In the summer of 1983 Mark Lang was a new Assistant Professor of Mechanical Engineering at Lehigh University when Lehigh was chosen as one of four locations for a Ben Franklin Technology Center. Mark was asked to help get the center off the ground. The original mission was to spur entrepreneurship by funding university research. However, Mark noticed that the tie between academic research and commercial application was too tentative to impact any business growth. He led an effort to rethink and redirect Ben Franklin into an effective entrepreneurial development and assistance program that became a worldwide model. Mark ended up staying there and leading the center for almost 20 years. However, in the late 1990’s Mark noticed that, while Ben Franklin was able to help individual entrepreneurs, the region was not becoming more entrepreneurial. He concluded that the changing nature of the global economy was driving a need for everyone to be more entrepreneurial in thinking and action, and this is a major issue with public education that is dragging down the competitiveness of the U.S.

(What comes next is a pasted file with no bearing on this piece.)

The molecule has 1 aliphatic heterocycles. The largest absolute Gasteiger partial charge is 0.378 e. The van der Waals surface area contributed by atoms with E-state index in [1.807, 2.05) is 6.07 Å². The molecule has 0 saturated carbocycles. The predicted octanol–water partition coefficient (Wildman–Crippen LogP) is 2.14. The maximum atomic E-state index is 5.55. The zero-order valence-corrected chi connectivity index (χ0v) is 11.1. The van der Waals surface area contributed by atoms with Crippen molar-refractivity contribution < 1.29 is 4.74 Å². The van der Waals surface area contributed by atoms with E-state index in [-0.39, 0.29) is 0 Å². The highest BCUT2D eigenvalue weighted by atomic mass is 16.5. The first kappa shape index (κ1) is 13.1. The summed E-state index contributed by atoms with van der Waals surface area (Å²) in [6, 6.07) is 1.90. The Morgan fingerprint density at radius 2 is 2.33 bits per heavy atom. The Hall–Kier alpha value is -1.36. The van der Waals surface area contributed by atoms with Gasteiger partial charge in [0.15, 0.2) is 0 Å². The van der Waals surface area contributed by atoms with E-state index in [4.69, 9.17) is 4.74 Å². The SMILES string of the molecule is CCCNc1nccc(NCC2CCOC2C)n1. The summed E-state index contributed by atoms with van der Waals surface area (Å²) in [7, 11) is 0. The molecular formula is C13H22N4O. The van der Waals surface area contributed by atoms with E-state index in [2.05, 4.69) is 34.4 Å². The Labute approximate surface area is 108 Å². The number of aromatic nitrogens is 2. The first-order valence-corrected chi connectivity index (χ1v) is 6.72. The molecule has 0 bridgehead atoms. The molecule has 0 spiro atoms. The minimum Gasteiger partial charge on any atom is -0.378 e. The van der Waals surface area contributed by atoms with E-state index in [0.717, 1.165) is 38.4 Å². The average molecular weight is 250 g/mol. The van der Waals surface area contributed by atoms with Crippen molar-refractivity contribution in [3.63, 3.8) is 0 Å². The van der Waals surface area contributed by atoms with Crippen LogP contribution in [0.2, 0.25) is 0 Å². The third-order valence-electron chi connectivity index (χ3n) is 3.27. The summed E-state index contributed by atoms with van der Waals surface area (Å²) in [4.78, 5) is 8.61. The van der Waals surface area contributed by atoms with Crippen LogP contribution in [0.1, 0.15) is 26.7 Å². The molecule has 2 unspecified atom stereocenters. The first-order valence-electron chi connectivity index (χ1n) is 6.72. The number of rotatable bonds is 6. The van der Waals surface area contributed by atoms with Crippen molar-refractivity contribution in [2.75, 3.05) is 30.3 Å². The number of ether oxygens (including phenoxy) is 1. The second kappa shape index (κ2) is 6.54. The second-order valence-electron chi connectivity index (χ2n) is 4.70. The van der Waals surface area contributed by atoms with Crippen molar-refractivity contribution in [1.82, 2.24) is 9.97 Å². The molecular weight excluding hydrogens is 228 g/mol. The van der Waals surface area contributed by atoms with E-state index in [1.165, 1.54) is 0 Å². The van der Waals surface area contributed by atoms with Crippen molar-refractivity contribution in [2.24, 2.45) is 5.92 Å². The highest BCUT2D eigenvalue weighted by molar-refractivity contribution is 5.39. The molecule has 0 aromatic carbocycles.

Mark ended up leaving Ben Franklin in 2001 to work on this education issue. He was able to understand from his extensive experience working with entrepreneurs that entrepreneurs follow a pattern of action and thought that can be taught, but not in any conventional teaching approach.